On my recent trip to Great Britain, I visited Nottingham, where John Edwards and Alan Horgan are leading a very promising first-time effort. The vigil takes place outside a hospital.
The local leaders noted there are more than 3,000 abortions annually in the Nottingham area, with the vast majority covered by the National Health Service. A study committee found that “sometimes care and treatment wasn’t delivered effectively,” and “not all patients were offered counseling.”
Bishop Patrick McKinney is supporting the campaign. “Pray always with compassion and gentleness to God for each person who enters and leaves the clinic,” he wrote, “and for all those who work there, that their hearts and outlook towards the aborting of babies might change.”
Barranquilla is one of 12 locations where 40 Days for Life vigils are taking place in Colombia.
“The clock strikes 12:00 am!” one of the Barranquilla team members wrote on Facebook early yesterday morning. “From here on out, it’s 40 days of prayer to put an end to abortion in our country.”
The campaign began with prayer at a local church. “Thank you, Lord, as we worship you before we begin,” one volunteer prayed. “Thank you, Lord, for the gift of life. Thank you for instilling in our city this initiative.”
Leaders invited more people to get involved. “Join us and save moms and babies. You can be a hero!”
Eureka just kicked off the community’s fourth 40 Days for Life campaign. Leaders made sure that vigil participants let an important fact sink in – they’re praying in unity with believers in 273 cities around the world.
“There is power in prayer,” said one of the Eureka volunteers, “and that sounds like a lot of power! You don’t want to miss being a part of this powerful work of God!”
Speaking of 273 cities … here’s the link to find the 40 Days for Life vigil closest to you:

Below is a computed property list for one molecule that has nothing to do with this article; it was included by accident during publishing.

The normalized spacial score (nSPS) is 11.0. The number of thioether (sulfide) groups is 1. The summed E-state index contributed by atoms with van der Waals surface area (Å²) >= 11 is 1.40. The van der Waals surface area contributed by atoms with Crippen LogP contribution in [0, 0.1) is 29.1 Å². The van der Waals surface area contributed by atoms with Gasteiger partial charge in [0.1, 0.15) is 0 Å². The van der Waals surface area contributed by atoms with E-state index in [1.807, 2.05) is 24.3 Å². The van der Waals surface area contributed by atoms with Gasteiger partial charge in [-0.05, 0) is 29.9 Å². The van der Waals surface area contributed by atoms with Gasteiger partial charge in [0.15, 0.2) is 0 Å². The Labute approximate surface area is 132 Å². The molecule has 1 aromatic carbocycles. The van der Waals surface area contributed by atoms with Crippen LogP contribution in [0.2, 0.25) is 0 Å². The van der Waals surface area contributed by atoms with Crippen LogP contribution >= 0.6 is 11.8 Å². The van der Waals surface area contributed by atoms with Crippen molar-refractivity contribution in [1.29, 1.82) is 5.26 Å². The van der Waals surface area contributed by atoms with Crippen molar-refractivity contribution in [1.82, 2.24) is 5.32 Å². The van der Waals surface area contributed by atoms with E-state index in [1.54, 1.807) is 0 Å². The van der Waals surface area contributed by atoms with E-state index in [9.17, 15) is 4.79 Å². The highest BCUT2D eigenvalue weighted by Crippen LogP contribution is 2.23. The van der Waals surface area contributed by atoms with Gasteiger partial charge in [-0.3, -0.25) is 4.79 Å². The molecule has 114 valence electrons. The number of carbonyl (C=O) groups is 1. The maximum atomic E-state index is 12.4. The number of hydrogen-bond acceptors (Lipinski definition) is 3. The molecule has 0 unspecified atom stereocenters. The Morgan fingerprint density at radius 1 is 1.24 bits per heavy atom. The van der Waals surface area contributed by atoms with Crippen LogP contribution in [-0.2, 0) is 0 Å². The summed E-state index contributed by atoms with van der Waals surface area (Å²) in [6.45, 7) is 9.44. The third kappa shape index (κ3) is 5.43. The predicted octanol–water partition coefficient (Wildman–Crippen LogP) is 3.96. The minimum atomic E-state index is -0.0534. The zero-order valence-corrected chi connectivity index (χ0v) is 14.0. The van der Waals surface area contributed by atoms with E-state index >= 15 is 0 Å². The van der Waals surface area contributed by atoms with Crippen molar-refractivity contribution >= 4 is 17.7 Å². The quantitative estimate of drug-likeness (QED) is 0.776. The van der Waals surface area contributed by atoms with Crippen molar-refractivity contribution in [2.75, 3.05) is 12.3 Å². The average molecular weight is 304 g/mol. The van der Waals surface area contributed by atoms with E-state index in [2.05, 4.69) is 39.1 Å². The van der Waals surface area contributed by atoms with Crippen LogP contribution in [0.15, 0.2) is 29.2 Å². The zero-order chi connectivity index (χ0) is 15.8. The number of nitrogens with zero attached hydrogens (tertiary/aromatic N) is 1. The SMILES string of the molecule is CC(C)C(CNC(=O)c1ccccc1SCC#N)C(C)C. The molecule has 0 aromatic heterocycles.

Today’s devotional is from Rev. Clenard Childress of Life Education and Resources Network.
Day 2 intention
Let us pray that pastors may not be distracted from the priority of caring for human lives.
In those days, when the number of the disciples was multiplying, there arose a complaint against the Hebrews by the Hellenists, because their widows were neglected in the daily distribution.
— Acts 6:1
Reflection by Rev. Clenard Childress
More folks learning left some yearning.
It is the dawning of a new day. There is much excitement in Jerusalem. Many who dedicated themselves to the faith became disciples (the word disciple means learner).
The unprecedented church growth was miraculous and undoubtedly brought much satisfaction to the new leadership. The apostles, however, were about to experience growing pains in their master plan of evangelism.
Projects that engage the community, especially those that are evangelistic in nature, are high on the list of priorities for every duty-bound pastor.
Church attendance is a constant concern for every pastor and often his or her worth is measured by it. Unfortunately, just as the original twelve pastors in Acts, they can be so focused on getting people in that they inadvertently end up pushing some people out.
Murmuring is a deplorable deterrent to a harmonious fellowship, yet God used it to get the disciples attention. Those that needed daily attention due to their age and social status were being neglected.
This neglect of the Hellenist widows during the daily distribution of food was causing undue grief and needed to be corrected by the leadership. By God’s grace the problem was dealt with, but the lesson remains.
And during these 40 days, let us pray that today’s church not make the same mistake of forgetting the contributions of our seniors, or the needs of the weakest among us, the unborn.
Father, in the Church’s desire to engage our communities with the Gospel let her not disengage from those who need their care and company the most.
Let us gain wisdom from those who have gone before us and cherish their experiences and perspectives. Help us to appreciate every soul in the body of Christ and minister properly to everybody. Amen.
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